Picking Winners and Losers

The last time that the IDA (Tompkins County Industrial Development Agency) was considering "assistance" for the B.J. Wholesale Club (plus apartments, plus a bird sanctuary) up by the mall, I caught Mark Finkelstein discussing the project on the radio and laying out pretty clear conservative principles, including that government should not be picking winners and losers.  I was cheering him on until he got to the end of list and went right off the rails.  In spite of his principles, he said that we need to (publicly, financially) support this project in order to snag some low-level retail jobs in the county.

I was shouting at the radio and just about drove off the road.  
 
If this project were really viable, B.J.'s would want to build it without public assistance, and if not, those jobs wouldn't last anyway and the public money would be wasted.
 
Today, Richard Hanna makes the same argument for govenment not picking winners and losers and then goes off the rails, voting against cutting the federal subsidy for NPR as if somehow support for one notably biased media outlet (and a cheerleader for larger government) isn't picking winners.
 
Picking winners is a hallmark of excessive government and it never ends well.
 
The Chevy Volt is a great example.  Outside of its paltry 25-mile all-electric range, this anemic hybrid (falsely billed as an all-electric) gets less gas milage than a conventional Honda and costs twice as much.  To keep Government Motors and the favored auto workers union afloat, the federal government favors the Volt with a $7,500 tax credit.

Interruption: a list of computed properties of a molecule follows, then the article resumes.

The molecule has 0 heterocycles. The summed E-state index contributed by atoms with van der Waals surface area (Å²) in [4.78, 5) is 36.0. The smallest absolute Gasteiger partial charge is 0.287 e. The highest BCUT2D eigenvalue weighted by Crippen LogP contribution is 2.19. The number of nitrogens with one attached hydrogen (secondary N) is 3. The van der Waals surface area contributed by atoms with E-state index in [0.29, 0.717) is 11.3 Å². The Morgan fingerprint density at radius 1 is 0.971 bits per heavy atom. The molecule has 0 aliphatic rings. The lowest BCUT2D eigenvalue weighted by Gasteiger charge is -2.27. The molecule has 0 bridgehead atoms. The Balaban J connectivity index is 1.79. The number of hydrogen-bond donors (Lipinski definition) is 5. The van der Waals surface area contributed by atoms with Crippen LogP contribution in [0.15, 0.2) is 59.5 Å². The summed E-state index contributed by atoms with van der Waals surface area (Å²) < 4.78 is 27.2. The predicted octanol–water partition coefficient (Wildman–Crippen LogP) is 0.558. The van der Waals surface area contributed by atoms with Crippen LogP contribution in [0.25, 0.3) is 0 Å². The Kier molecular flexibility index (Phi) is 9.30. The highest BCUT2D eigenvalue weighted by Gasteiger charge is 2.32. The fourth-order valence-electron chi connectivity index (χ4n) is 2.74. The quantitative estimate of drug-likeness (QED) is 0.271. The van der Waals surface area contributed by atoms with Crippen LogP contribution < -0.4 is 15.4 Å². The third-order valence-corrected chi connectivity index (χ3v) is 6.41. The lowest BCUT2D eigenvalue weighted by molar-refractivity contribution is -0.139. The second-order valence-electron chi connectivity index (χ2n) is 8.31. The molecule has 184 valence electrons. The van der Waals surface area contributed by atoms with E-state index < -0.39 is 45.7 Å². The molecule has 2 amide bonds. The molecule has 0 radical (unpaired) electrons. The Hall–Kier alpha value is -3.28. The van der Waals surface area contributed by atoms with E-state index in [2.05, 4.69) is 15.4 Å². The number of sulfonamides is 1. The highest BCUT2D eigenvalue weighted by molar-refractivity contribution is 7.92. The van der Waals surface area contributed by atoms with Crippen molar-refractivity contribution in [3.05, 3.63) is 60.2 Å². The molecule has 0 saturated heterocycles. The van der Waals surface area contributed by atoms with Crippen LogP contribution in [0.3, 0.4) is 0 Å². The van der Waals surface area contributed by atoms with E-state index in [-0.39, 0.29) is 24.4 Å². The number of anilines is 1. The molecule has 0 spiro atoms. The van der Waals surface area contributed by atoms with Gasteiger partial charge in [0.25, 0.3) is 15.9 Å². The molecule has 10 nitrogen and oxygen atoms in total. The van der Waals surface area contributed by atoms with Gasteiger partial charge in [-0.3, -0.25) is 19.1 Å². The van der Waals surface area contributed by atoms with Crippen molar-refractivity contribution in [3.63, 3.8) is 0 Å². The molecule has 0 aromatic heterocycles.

Even with the tax credit, almost no one is buying the Volt.  No problem for those that can pick winners:
Recently, President Obama selected General Electric CEO Jeffrey Immelt to chair his Economic Advisory Board. GE is awash in windmills waiting to be subsidized so they can provide unreliable, expensive power.
 
Consequently, and soon after his appointment, Immelt announced that GE will buy 50,000 Volts in the next two years, or half the total produced. Assuming the corporation qualifies for the same tax credit, we (you and me) just shelled out $375,000,000 to a company to buy cars that no one else wants so that GM will not tank and produce even more cars that no one wants.
OK, back to the IDA.  The B.J.'s project is back.
 
With a few tweaks, the developer is looking for public money for his project.  IDA financing for a retail store was a bad idea before and it's a bad idea now.  If the developer thinks he has a good project and wants to fund it himself, by all means let it go ahead, and make sure there is no unnecessary regulatory burden in his way.  If the developer doesn't want to take the risk himself, then let it go.
 
Doing anything else is trying to pick winners and losers, and taxpayers will end up holding the bag in the end.